What a Christmas gift this is!!!! Such a lovely sponge: light and gently spiced with tantalising flavours and scents so very evocative of Christmas. An absolute doddle to do, this will appear on our festive menu more than once I can assure you! Confession time: the wonderful snow-topped mountain appearance cannot be attributed to my baking skills but rather the moulding of this very special ‘Holiday Fir’ baking tin. If you can’t get hold of an exact replica, a bundt tin will do the job nicely although perhaps not quite so festive in appearance. Either way: give the cake a go – its gorgeous!
Serves around 12
What you need…
1 x baking sheet
1 x ‘Holiday Fir’ or 2.5-litre bundt tin, thoroughly buttered
225g butter, softened
300g caster sugar
350g plain flour
2 teaspoons cinnamon
2 teaspoons ground ginger
¼ teaspoon cloves, ground
½ teaspoon bicarbonate of soda
250g plain yogurt
2 teaspoons vanilla extract
A good dousing of icing-sugar for snowy mountaintops!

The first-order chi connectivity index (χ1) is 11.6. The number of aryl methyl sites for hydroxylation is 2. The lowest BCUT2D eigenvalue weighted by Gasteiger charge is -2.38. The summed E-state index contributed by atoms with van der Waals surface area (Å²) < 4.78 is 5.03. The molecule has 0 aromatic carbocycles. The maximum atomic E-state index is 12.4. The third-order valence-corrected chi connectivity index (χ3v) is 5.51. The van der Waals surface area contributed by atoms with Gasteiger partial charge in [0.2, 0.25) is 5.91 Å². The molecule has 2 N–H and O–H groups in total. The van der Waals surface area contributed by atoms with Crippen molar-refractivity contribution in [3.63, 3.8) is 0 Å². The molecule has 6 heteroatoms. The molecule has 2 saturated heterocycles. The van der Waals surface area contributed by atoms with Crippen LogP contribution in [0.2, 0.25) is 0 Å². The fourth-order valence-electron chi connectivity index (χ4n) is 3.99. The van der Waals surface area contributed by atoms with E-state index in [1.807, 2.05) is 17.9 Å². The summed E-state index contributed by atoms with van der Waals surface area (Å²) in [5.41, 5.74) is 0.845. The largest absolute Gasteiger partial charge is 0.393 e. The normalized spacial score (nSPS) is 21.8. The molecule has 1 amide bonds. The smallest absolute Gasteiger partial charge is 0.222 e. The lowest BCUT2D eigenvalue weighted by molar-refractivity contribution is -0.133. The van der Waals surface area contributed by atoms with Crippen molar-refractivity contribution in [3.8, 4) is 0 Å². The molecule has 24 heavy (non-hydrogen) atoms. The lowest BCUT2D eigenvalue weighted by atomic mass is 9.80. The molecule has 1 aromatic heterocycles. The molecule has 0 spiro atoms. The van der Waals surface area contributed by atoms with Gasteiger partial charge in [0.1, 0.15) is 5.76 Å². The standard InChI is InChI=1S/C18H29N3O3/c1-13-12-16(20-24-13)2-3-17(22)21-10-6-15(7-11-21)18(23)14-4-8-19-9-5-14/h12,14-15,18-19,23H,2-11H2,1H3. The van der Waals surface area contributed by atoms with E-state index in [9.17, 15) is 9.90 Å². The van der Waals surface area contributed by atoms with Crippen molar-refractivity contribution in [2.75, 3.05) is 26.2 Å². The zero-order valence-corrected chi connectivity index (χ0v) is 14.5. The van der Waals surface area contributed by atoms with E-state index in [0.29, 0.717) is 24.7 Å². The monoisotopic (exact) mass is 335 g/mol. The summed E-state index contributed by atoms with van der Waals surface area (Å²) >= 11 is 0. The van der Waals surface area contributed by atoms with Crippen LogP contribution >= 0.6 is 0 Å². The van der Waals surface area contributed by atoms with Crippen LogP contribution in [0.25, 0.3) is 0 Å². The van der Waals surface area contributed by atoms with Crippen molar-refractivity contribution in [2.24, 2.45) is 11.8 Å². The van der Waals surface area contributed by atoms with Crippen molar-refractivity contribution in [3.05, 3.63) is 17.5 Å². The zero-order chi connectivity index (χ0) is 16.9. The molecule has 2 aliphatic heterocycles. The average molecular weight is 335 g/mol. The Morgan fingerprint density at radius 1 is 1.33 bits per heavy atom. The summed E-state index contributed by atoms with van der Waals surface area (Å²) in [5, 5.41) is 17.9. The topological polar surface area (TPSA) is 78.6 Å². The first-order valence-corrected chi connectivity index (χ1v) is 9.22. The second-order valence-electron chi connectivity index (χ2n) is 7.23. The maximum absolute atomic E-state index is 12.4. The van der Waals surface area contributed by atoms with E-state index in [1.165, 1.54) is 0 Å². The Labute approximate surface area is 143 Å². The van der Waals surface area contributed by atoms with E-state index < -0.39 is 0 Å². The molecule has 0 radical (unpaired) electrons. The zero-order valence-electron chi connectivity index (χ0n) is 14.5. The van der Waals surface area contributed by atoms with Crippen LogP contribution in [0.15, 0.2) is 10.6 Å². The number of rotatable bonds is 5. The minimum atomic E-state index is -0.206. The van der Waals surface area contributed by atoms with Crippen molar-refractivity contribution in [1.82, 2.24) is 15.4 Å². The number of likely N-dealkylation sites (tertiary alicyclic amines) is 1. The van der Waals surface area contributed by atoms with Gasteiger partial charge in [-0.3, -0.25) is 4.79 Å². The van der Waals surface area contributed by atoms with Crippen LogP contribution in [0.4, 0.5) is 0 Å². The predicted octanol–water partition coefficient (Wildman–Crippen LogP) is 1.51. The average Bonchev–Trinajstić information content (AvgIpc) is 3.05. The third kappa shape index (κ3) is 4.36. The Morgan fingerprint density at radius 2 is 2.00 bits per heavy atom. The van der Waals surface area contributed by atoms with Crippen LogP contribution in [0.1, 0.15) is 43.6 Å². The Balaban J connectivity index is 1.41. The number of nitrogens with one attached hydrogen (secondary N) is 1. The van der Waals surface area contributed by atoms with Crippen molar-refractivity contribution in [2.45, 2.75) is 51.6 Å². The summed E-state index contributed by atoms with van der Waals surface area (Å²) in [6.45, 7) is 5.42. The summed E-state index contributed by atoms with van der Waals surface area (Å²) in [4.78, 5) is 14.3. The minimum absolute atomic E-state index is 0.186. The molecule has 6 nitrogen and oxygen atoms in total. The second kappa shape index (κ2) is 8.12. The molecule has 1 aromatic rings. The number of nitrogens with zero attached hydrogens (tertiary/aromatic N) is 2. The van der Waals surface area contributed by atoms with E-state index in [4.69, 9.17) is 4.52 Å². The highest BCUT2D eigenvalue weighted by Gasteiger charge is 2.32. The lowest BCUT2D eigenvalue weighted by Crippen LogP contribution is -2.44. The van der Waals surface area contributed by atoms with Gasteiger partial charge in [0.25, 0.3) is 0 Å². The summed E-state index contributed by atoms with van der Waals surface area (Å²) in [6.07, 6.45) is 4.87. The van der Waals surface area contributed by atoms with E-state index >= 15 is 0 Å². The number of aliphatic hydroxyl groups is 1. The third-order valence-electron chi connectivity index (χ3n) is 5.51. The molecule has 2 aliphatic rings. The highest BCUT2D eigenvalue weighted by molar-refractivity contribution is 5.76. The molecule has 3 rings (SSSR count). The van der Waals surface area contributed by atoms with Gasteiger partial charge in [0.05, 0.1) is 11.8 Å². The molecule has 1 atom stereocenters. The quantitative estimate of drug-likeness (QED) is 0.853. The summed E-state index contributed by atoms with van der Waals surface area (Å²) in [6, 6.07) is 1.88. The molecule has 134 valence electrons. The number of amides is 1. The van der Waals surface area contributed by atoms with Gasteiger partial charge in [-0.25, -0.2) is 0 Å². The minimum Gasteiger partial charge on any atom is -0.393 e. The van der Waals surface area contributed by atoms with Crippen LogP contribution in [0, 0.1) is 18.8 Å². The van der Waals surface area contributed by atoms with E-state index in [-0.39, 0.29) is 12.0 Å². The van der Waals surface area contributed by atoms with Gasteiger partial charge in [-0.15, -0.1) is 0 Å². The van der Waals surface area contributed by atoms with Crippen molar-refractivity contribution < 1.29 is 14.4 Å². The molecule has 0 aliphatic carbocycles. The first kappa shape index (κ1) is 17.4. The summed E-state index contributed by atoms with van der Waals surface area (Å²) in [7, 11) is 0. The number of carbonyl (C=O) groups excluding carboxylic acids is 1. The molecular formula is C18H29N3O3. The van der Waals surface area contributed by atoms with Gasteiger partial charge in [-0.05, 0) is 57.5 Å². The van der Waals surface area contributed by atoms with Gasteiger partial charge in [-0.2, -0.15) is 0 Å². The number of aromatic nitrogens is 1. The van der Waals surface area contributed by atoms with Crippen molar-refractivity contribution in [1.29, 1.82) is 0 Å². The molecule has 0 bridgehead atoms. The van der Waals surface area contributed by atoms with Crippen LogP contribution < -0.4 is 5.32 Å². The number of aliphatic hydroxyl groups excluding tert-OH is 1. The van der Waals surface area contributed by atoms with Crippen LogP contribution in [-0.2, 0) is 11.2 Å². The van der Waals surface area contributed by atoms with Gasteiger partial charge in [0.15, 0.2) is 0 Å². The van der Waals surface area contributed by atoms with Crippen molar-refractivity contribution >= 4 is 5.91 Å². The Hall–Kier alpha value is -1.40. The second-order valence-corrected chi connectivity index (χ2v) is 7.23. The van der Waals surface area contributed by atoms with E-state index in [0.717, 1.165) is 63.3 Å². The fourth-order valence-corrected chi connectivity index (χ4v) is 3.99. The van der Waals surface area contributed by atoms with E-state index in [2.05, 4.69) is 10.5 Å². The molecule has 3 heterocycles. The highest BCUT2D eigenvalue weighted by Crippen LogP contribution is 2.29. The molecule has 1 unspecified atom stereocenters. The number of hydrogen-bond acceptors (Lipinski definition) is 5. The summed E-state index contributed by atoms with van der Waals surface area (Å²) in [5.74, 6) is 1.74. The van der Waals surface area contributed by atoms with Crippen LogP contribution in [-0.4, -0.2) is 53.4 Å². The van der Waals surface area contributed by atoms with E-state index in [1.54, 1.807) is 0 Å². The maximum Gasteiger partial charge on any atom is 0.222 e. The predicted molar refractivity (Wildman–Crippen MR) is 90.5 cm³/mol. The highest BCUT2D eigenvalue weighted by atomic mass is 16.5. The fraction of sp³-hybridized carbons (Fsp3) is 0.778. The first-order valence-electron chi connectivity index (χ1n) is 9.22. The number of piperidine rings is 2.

What to do…
Preheat your oven to 180°c / 350°f / gas 4 and pop in your baking sheet.
Tip the butter and caster sugar into your food processor and whizz until pale and fluffy.
Meanwhile, use a balloon whisk to gently beat the eggs together in a jug.
Gradually pour the eggs into the mixture whilst the food processor is still whizzing, incorporating each bit before pouring in the next. Once all the eggs have been added, tip in the flour, spices and bicarbonate of soda. Whizz until thoroughly mixed in. Finally, tip in the yogurt and vanilla extract and whizz again to incorporate.
Tip the mixture into your baking tin and then place in the oven on top of the hot baking sheet. Bake for 45 minutes or until an inserted skewer comes out clean.
Let the cake sit in its tin for 15 minutes then gently ease the edges away from the tin with your fingers. Turn the cake out onto a cooling rack to cool completely.
Find a gorgeous plate to serve your spruced up Christmas spice cake on and then dust liberally with icing sugar, humming a festive tune whilst gazing at the ‘snow’ settling on the sponge mountain tops – a lovely sight followed by a delicious taste (although it is a shame to cut into this most beautiful of things!)
Just a whizz!